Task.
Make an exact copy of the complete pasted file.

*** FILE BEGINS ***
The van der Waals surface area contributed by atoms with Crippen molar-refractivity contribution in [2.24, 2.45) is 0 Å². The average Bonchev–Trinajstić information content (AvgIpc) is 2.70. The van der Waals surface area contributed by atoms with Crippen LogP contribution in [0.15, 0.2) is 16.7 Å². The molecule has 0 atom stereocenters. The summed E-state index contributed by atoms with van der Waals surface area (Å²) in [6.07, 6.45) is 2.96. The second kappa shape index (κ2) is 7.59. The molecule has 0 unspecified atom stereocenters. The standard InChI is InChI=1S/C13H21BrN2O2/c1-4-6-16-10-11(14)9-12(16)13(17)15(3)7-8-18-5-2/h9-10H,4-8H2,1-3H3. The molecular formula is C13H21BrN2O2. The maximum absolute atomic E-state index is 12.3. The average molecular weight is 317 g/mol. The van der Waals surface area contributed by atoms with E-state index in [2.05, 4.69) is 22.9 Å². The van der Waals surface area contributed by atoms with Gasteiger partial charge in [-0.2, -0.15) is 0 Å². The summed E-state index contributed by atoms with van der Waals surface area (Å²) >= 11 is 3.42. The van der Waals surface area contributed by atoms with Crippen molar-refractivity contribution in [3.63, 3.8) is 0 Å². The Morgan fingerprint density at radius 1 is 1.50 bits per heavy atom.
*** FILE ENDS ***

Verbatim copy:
The van der Waals surface area contributed by atoms with Crippen molar-refractivity contribution in [2.24, 2.45) is 0 Å². The average Bonchev–Trinajstić information content (AvgIpc) is 2.70. The van der Waals surface area contributed by atoms with Crippen LogP contribution in [0.15, 0.2) is 16.7 Å². The molecule has 0 atom stereocenters. The summed E-state index contributed by atoms with van der Waals surface area (Å²) in [6.07, 6.45) is 2.96. The second kappa shape index (κ2) is 7.59. The molecule has 0 unspecified atom stereocenters. The standard InChI is InChI=1S/C13H21BrN2O2/c1-4-6-16-10-11(14)9-12(16)13(17)15(3)7-8-18-5-2/h9-10H,4-8H2,1-3H3. The molecular formula is C13H21BrN2O2. The maximum absolute atomic E-state index is 12.3. The average molecular weight is 317 g/mol. The van der Waals surface area contributed by atoms with E-state index in [2.05, 4.69) is 22.9 Å². The van der Waals surface area contributed by atoms with Gasteiger partial charge in [-0.2, -0.15) is 0 Å². The summed E-state index contributed by atoms with van der Waals surface area (Å²) >= 11 is 3.42. The van der Waals surface area contributed by atoms with Crippen molar-refractivity contribution in [3.63, 3.8) is 0 Å². The Morgan fingerprint density at radius 1 is 1.50 bits per heavy atom.